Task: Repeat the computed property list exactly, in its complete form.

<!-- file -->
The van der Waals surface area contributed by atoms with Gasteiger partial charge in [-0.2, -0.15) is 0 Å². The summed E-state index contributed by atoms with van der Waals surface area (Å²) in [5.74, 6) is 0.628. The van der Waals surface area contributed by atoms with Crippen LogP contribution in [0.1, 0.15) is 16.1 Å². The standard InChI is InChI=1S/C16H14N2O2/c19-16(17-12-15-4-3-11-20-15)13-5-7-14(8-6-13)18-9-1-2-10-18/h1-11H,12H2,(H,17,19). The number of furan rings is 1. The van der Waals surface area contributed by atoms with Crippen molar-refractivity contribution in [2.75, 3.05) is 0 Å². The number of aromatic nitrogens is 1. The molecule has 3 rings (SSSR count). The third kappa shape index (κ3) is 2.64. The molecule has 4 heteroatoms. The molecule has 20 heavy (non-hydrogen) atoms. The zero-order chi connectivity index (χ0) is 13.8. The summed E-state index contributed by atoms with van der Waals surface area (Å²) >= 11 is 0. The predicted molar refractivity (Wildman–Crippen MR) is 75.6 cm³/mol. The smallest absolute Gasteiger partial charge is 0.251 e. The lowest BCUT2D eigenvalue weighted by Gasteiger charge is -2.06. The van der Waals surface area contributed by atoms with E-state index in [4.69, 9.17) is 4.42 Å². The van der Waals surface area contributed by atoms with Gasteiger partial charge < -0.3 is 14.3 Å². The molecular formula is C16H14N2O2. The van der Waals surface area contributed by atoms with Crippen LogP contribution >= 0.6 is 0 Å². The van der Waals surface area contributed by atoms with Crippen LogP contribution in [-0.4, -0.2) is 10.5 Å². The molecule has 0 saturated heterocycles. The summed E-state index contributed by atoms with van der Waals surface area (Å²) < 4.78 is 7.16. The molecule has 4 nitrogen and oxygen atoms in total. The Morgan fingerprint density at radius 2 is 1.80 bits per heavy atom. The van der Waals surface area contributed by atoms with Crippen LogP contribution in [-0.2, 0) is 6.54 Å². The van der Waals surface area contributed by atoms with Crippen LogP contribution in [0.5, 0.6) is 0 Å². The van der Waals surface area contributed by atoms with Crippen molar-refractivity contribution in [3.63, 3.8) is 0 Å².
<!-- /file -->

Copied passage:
The van der Waals surface area contributed by atoms with Gasteiger partial charge in [-0.2, -0.15) is 0 Å². The summed E-state index contributed by atoms with van der Waals surface area (Å²) in [5.74, 6) is 0.628. The van der Waals surface area contributed by atoms with Crippen LogP contribution in [0.1, 0.15) is 16.1 Å². The standard InChI is InChI=1S/C16H14N2O2/c19-16(17-12-15-4-3-11-20-15)13-5-7-14(8-6-13)18-9-1-2-10-18/h1-11H,12H2,(H,17,19). The number of furan rings is 1. The van der Waals surface area contributed by atoms with Crippen molar-refractivity contribution in [2.75, 3.05) is 0 Å². The number of aromatic nitrogens is 1. The molecule has 3 rings (SSSR count). The third kappa shape index (κ3) is 2.64. The molecule has 4 heteroatoms. The molecule has 20 heavy (non-hydrogen) atoms. The zero-order chi connectivity index (χ0) is 13.8. The summed E-state index contributed by atoms with van der Waals surface area (Å²) >= 11 is 0. The predicted molar refractivity (Wildman–Crippen MR) is 75.6 cm³/mol. The smallest absolute Gasteiger partial charge is 0.251 e. The lowest BCUT2D eigenvalue weighted by Gasteiger charge is -2.06. The van der Waals surface area contributed by atoms with E-state index in [4.69, 9.17) is 4.42 Å². The van der Waals surface area contributed by atoms with Gasteiger partial charge < -0.3 is 14.3 Å². The molecular formula is C16H14N2O2. The van der Waals surface area contributed by atoms with Crippen LogP contribution >= 0.6 is 0 Å². The van der Waals surface area contributed by atoms with Crippen LogP contribution in [-0.4, -0.2) is 10.5 Å². The molecule has 0 saturated heterocycles. The summed E-state index contributed by atoms with van der Waals surface area (Å²) < 4.78 is 7.16. The molecule has 4 nitrogen and oxygen atoms in total. The Morgan fingerprint density at radius 2 is 1.80 bits per heavy atom. The van der Waals surface area contributed by atoms with Crippen LogP contribution in [-0.2, 0) is 6.54 Å². The van der Waals surface area contributed by atoms with Crippen LogP contribution in [0.5, 0.6) is 0 Å². The van der Waals surface area contributed by atoms with Crippen molar-refractivity contribution in [3.63, 3.8) is 0 Å².